donates one. For a while, Leffler could have used that kind of help when
he was growing up in Australia.

LEFFLER: I know what it`s like for my mother as a schoolteacher to
pull money out of her own pocket to buy supplies.

MATHISEN: His dad`s real estate business had failed back in the
1990s. Things are just fine now, and Leffler has started several
companies. His Yes To is a hit in the all-natural beauty products space,
which helped get him a meeting with a contact at Target (NYSE:TGT) to pitch
Yoobi.

LEFFLER: I said to her would you like to turn around and see the
product? And she looked me and looked me straight in the eye and say, Ido,
I don`t have to. We`re going to impact millions of kids. Let`s do this.
And boom.

MATHISEN: Boom is right. Yoobi launched in June 2014 and did $20
million in sales in a year. Its donations have impacted more than a
million students.

Still, some wonder how effective the buy one/give one model can be.

CHRIS MARQUIS, CORNELL UNIVERSITY: One of the big criticisms of the
model is that it doesn`t address the root causes of the social issue.

MATHISEN: Cornell University`s Chris Marquis has written about how
companies like Tom`s Shoes and Warby Parker with its eyewear have addressed
symptoms without actually solving any problems. Raising awareness is a
plus, but to be successful, the cause has to resonate with consumers and
the price point has to make sense for the company.

MARQUIS: There`s a lot of research that shows that younger consumers
actually want to give back, they want to actually have some sort of social
impact, so I think actually this market will continue to grow.

LEFFLER: The first thing we need to do is make her a Yoobi teacher.

MATHISEN: Yoobi also helps teachers like Camino Nuevo`s Maria
Cortez, who spends a lot of her own money on her students.

MARIA CORTEZ, TEACHER: Over 1,000 a year. For them, what it means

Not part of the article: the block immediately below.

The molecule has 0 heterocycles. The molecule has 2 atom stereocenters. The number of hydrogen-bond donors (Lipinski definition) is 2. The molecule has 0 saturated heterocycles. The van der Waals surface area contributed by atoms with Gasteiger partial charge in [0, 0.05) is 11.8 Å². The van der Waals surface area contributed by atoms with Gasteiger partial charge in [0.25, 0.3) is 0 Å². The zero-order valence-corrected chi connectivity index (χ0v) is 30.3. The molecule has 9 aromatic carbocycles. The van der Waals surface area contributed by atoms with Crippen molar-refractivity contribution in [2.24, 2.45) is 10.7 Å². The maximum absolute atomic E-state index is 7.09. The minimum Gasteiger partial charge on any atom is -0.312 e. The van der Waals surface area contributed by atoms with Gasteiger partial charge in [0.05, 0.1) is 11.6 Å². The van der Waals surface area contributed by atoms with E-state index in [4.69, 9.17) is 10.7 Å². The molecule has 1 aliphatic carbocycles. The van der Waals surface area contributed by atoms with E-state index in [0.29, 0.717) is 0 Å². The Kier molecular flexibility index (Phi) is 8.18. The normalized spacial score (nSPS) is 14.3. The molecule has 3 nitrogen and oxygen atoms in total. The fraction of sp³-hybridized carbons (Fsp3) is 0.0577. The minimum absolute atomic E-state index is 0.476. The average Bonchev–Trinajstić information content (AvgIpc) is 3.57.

is they are valued, right? Like our classroom is valued, our school is
valued, their work is valued. And I tell them they are the leaders of the
future. And Yoobi is really supporting that for our children.

MATHISEN: After all, it`s teachers like Cortez and Ido Leffler`s mom
who can inspire students to put themselves into the equation when it comes
to solving the products of the future.

LEFFLER: It doesn`t matter what widget you`re selling. If you`ve
got a cause that everybody is fully committed to, then you`re able to do
things that really translate to magic.

(END VIDEOTAPE)

MATHISEN: Yoobi even caught the attention of the entertainer Usher
who chipped in and helped design a new line this year and also participated
in one of Yoobi`s giveaway events at a different school in Los Angeles back
in May. More and more companies and more and more customers want their
purchase to be linked to a purpose.

HERERA: To a purpose. Absolutely. Well, good for him. Because you
know, the start of the new school year should be one that`s positive for
kids I think. That helps.

That does it for NIGHTLY BUSINESS REPORT for tonight. I`m Sue
Herera. Thanks for joining us.

MATHISEN: And thanks for me as well. Have a great weekend,
everybody. We will hope to see you right back here on Monday.

END

Nightly Business Report transcripts and video are available on-line post
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our guests and commentators are their own and do not necessarily represent
the views of Nightly Business Report, or CNBC, Inc. Information presented
on Nightly Business Report is not and should not be considered as